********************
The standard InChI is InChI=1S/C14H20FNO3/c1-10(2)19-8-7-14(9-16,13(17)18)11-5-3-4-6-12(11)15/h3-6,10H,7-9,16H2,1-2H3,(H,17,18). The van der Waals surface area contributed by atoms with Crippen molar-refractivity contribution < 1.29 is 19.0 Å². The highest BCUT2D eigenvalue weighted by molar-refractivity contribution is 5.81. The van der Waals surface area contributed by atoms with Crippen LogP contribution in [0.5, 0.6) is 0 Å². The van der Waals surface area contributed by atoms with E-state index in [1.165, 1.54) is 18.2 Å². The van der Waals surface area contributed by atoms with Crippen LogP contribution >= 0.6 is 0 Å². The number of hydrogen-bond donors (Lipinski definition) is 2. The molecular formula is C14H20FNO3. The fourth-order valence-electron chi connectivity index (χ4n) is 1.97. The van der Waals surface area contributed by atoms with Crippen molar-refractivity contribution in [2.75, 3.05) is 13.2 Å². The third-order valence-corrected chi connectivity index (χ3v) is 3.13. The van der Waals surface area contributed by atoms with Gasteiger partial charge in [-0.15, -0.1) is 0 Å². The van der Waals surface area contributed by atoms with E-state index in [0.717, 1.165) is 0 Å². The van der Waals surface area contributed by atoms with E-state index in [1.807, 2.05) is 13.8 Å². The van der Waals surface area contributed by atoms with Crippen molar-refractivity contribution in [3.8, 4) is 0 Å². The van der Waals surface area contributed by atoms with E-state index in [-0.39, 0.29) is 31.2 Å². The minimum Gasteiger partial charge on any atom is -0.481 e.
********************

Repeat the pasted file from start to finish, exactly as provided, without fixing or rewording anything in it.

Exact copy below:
The standard InChI is InChI=1S/C14H20FNO3/c1-10(2)19-8-7-14(9-16,13(17)18)11-5-3-4-6-12(11)15/h3-6,10H,7-9,16H2,1-2H3,(H,17,18). The van der Waals surface area contributed by atoms with Crippen molar-refractivity contribution < 1.29 is 19.0 Å². The highest BCUT2D eigenvalue weighted by molar-refractivity contribution is 5.81. The van der Waals surface area contributed by atoms with Crippen LogP contribution in [0.5, 0.6) is 0 Å². The van der Waals surface area contributed by atoms with E-state index in [1.165, 1.54) is 18.2 Å². The van der Waals surface area contributed by atoms with Crippen LogP contribution >= 0.6 is 0 Å². The number of hydrogen-bond donors (Lipinski definition) is 2. The molecular formula is C14H20FNO3. The fourth-order valence-electron chi connectivity index (χ4n) is 1.97. The van der Waals surface area contributed by atoms with Crippen molar-refractivity contribution in [2.75, 3.05) is 13.2 Å². The third-order valence-corrected chi connectivity index (χ3v) is 3.13. The van der Waals surface area contributed by atoms with Gasteiger partial charge in [-0.15, -0.1) is 0 Å². The van der Waals surface area contributed by atoms with E-state index in [0.717, 1.165) is 0 Å². The van der Waals surface area contributed by atoms with E-state index in [1.807, 2.05) is 13.8 Å². The van der Waals surface area contributed by atoms with Crippen molar-refractivity contribution in [3.8, 4) is 0 Å². The van der Waals surface area contributed by atoms with E-state index in [-0.39, 0.29) is 31.2 Å². The minimum Gasteiger partial charge on any atom is -0.481 e.